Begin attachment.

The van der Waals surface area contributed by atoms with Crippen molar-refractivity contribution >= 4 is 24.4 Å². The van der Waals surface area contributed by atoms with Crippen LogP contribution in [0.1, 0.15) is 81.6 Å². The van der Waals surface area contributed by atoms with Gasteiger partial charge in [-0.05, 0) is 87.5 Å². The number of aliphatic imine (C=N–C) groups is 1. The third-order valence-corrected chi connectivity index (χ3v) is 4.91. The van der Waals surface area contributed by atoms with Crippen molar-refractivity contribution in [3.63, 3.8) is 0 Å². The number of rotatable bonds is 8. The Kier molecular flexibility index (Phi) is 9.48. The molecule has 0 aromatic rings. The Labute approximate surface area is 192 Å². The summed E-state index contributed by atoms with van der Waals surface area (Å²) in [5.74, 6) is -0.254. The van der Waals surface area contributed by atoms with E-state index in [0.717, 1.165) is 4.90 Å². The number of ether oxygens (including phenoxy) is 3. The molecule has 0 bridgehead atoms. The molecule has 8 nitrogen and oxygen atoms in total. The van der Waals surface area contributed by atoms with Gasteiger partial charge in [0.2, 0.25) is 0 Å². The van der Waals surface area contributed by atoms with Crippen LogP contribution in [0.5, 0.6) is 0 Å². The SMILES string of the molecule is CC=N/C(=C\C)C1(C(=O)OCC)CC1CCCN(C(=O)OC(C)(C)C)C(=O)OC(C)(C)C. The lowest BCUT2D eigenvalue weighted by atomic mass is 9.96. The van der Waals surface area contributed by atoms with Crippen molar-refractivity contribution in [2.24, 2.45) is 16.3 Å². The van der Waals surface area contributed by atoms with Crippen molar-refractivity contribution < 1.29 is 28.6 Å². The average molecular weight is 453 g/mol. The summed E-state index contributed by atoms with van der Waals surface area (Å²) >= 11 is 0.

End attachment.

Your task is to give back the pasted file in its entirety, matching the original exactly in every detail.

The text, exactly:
The van der Waals surface area contributed by atoms with Crippen molar-refractivity contribution >= 4 is 24.4 Å². The van der Waals surface area contributed by atoms with Crippen LogP contribution in [0.1, 0.15) is 81.6 Å². The van der Waals surface area contributed by atoms with Gasteiger partial charge in [-0.05, 0) is 87.5 Å². The number of aliphatic imine (C=N–C) groups is 1. The third-order valence-corrected chi connectivity index (χ3v) is 4.91. The van der Waals surface area contributed by atoms with Crippen molar-refractivity contribution in [3.63, 3.8) is 0 Å². The number of rotatable bonds is 8. The Kier molecular flexibility index (Phi) is 9.48. The molecule has 0 aromatic rings. The Labute approximate surface area is 192 Å². The summed E-state index contributed by atoms with van der Waals surface area (Å²) in [5.74, 6) is -0.254. The van der Waals surface area contributed by atoms with E-state index in [0.717, 1.165) is 4.90 Å². The number of ether oxygens (including phenoxy) is 3. The molecule has 0 bridgehead atoms. The molecule has 8 nitrogen and oxygen atoms in total. The van der Waals surface area contributed by atoms with Gasteiger partial charge in [0.2, 0.25) is 0 Å². The van der Waals surface area contributed by atoms with Crippen LogP contribution in [0.5, 0.6) is 0 Å². The SMILES string of the molecule is CC=N/C(=C\C)C1(C(=O)OCC)CC1CCCN(C(=O)OC(C)(C)C)C(=O)OC(C)(C)C. The lowest BCUT2D eigenvalue weighted by atomic mass is 9.96. The van der Waals surface area contributed by atoms with Crippen molar-refractivity contribution in [2.24, 2.45) is 16.3 Å². The van der Waals surface area contributed by atoms with Crippen molar-refractivity contribution < 1.29 is 28.6 Å². The average molecular weight is 453 g/mol. The summed E-state index contributed by atoms with van der Waals surface area (Å²) >= 11 is 0.